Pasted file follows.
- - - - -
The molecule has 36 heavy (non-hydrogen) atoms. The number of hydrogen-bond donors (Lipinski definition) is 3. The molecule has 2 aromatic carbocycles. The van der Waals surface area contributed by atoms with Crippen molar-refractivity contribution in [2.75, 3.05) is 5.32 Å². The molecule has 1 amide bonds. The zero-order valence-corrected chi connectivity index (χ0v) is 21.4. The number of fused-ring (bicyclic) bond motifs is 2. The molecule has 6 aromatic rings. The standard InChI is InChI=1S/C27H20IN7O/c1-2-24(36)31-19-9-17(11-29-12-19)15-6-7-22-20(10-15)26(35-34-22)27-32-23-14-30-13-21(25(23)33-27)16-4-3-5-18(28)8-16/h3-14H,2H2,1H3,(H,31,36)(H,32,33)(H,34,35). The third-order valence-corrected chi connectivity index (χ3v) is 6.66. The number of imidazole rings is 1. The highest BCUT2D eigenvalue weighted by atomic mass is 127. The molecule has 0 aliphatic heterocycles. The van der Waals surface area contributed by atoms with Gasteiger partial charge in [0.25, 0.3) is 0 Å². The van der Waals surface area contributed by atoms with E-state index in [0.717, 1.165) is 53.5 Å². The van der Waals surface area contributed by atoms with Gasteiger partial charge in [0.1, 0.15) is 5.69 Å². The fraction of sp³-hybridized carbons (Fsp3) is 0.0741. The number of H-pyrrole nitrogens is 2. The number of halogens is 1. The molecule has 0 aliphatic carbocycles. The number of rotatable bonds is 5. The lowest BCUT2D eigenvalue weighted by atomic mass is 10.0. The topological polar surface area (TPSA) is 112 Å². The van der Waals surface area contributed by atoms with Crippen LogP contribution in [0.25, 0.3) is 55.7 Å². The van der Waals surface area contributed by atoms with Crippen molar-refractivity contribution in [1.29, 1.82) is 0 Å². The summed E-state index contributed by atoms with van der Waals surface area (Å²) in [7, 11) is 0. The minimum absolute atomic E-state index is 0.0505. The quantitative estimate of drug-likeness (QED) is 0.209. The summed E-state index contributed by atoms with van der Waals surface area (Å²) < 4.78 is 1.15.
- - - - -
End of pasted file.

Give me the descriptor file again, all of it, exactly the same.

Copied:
The molecule has 36 heavy (non-hydrogen) atoms. The number of hydrogen-bond donors (Lipinski definition) is 3. The molecule has 2 aromatic carbocycles. The van der Waals surface area contributed by atoms with Crippen molar-refractivity contribution in [2.75, 3.05) is 5.32 Å². The molecule has 1 amide bonds. The zero-order valence-corrected chi connectivity index (χ0v) is 21.4. The number of fused-ring (bicyclic) bond motifs is 2. The molecule has 6 aromatic rings. The standard InChI is InChI=1S/C27H20IN7O/c1-2-24(36)31-19-9-17(11-29-12-19)15-6-7-22-20(10-15)26(35-34-22)27-32-23-14-30-13-21(25(23)33-27)16-4-3-5-18(28)8-16/h3-14H,2H2,1H3,(H,31,36)(H,32,33)(H,34,35). The third-order valence-corrected chi connectivity index (χ3v) is 6.66. The number of imidazole rings is 1. The highest BCUT2D eigenvalue weighted by atomic mass is 127. The molecule has 0 aliphatic heterocycles. The van der Waals surface area contributed by atoms with Gasteiger partial charge in [0.25, 0.3) is 0 Å². The van der Waals surface area contributed by atoms with E-state index in [0.717, 1.165) is 53.5 Å². The van der Waals surface area contributed by atoms with Gasteiger partial charge in [0.1, 0.15) is 5.69 Å². The fraction of sp³-hybridized carbons (Fsp3) is 0.0741. The number of H-pyrrole nitrogens is 2. The number of halogens is 1. The molecule has 0 aliphatic carbocycles. The number of rotatable bonds is 5. The lowest BCUT2D eigenvalue weighted by atomic mass is 10.0. The topological polar surface area (TPSA) is 112 Å². The van der Waals surface area contributed by atoms with Crippen LogP contribution in [0.25, 0.3) is 55.7 Å². The van der Waals surface area contributed by atoms with Crippen molar-refractivity contribution in [1.29, 1.82) is 0 Å². The summed E-state index contributed by atoms with van der Waals surface area (Å²) in [7, 11) is 0. The minimum absolute atomic E-state index is 0.0505. The quantitative estimate of drug-likeness (QED) is 0.209. The summed E-state index contributed by atoms with van der Waals surface area (Å²) < 4.78 is 1.15.